Phase III Trial to Evaluate Novel KRAS G12C Covalent Inhibitor Plus Keytruda for NSCLC


Trial to analyze novel therapy MK-1084 plus Keytruda (pembrolizumab) in certain patients with metastatic non-small cell lung cancer whose tumors harbor KRAS G12C mutations and express PD-L1.

Image credit: yodiyim |

Image credit: yodiyim |

Merck is launching a Phase III clinical trial to analyze the investigational therapy MK-1084 plus Keytruda (pembrolizumab) in certain patients with metastatic non-small cell lung cancer (NSCLC) with tumors that carry KRAS G12C mutations and express PD-L1.1 MK-1084 is a potent and specific KRAS G12C covalent inhibitor, whereas Keytruda is a humanized monoclonal antibody that blocks the interaction between PD-1 and its ligands, PD-L1 and PD-L2, which leads to the activation of T lymphocytes that could affect tumor and healthy cells.

The randomized, double-blind, multicenter trial (NCT06345729) will enroll approximately 600 patients globally to compare once daily MK-1084 plus Keytruda administered once every three weeks vs. Keytruda plus placebo in previously untreated patients with KRAS G12C-mutated metastatic NSCLC with a PD-L1 TPS ≥50%. The trial’s primary endpoints are progression-free survival and overall survival, with key secondary endpoints that include objective response rate and duration of response.

KRAS mutations are highly prevalent across cancer types, most frequently occurring in NSCLC, pancreatic, urogenital, and colorectal cancers. Further, KRAS G12C mutations are the most common KRAS mutations, found in approximately 14% of NSCLC cases.

“KRAS is among the most prevalent mutations in cancer and KRAS G12C is the most common KRAS mutation in patients with non-small cell lung cancer,” Marjorie Green, MD, senior vice president and head of oncology, global clinical development, Merck Research Laboratories, said in a press release. “Based on early evidence showing MK-1084 in combination with Keytruda had a manageable safety profile and promising anti-tumor activity, we are now proceeding to a larger Phase III trial to evaluate this combination in certain patients with metastatic non-small cell lung cancer.”1

To date, more than 1600 trials are evaluating Keytruda across a range of cancer types and treatment settings. Keytruda also has approved indications in melanoma; non-small cell lung cancer; head and neck squamous cell cancer; classical Hodgkin lymphoma; primary mediastinal large B-cell lymphoma; urothelial carcinoma; gastric cancer; microsatellite instability-high or mismatch repair deficient cancer; microsatellite instability-high or mismatch repair deficient colorectal cancer; esophageal cancer; cervical cancer; hepatocellular carcinoma; Merkel cell carcinoma; renal cell carcinoma; endometrial carcinoma; tumor mutational burden-high cancer; cutaneous squamous cell carcinoma; and triple-negative breast cancer.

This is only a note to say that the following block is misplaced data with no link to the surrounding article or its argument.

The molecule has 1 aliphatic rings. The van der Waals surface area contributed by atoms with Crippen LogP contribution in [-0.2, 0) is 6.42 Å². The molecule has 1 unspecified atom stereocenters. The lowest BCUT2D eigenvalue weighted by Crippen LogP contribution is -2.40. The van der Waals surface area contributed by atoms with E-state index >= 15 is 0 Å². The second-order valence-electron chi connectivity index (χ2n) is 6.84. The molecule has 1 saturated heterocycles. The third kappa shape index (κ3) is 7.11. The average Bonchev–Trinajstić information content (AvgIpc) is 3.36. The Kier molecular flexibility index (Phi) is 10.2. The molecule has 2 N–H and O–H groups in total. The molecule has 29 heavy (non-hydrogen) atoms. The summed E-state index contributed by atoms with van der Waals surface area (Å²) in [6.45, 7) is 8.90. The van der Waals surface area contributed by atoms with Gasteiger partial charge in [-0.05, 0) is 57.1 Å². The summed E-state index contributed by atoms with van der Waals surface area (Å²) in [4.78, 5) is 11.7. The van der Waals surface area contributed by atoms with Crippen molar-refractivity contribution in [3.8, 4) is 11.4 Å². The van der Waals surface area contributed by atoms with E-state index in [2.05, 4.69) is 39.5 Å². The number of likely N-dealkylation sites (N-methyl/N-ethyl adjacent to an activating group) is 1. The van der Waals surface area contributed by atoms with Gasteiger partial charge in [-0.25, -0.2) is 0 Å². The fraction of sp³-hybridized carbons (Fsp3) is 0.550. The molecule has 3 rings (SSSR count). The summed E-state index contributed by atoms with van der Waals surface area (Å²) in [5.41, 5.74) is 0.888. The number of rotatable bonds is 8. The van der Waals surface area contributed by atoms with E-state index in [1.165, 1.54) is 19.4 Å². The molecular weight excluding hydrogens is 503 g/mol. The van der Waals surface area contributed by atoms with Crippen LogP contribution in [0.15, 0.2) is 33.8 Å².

A Phase I, open-label multicenter clinical trial (NCT05067283) is also currently evaluating the safety, tolerability, pharmacokinetics, and efficacy of MK-1084 monotherapy and in combination with various other therapies that treat KRAS G12C mutant advanced solid tumors.

MK-1084 is in development via a collaboration between Merck with Taiho Pharmaceutical Co. Ltd and Astex Pharmaceuticals.2

As per the agreement reached between the companies in 2020, Merck, Taiho, and Astex will combine preclinical candidates and data from the respective research programs. Merck gained exclusive global license for Taiho’s and Astex’s small molecule inhibitor candidates for an aggregate upfront payment of $50 million with the potential for approximately $2.5 billion contingent upon achieving preclinical, clinical, regulatory, and sales milestones for multiple products included in the agreement.2

“Taiho has used its unique and proprietary drug discovery platform to generate a number of small molecule inhibitors,” Teruhiro Utsugi, PhD, managing director at Taiho, said in a press release. “This alliance builds on our KRAS research up to now and together with Merck, allows us to combine our expertise to significantly accelerate the global research, development, and commercialization of a number of our mutant KRAS programs by accessing external talent and resources.”2


1. Merck Initiates Phase 3 Clinical Trial of MK-1084, an Investigational Oral KRAS G12C Inhibitor, in Combination with KEYTRUDA® (pembrolizumab) for First-Line Treatment of Certain Patients With Metastatic Non-Small Cell Lung Cancer. Merck. News release. April 4, 2024. Accessed April 5, 2024.

2. Merck Establishes Strategic Oncology Collaboration with Taiho and Astex. Merck. News release. January 6, 2020. Accessed April 5, 2024.

© 2024 MJH Life Sciences

All rights reserved.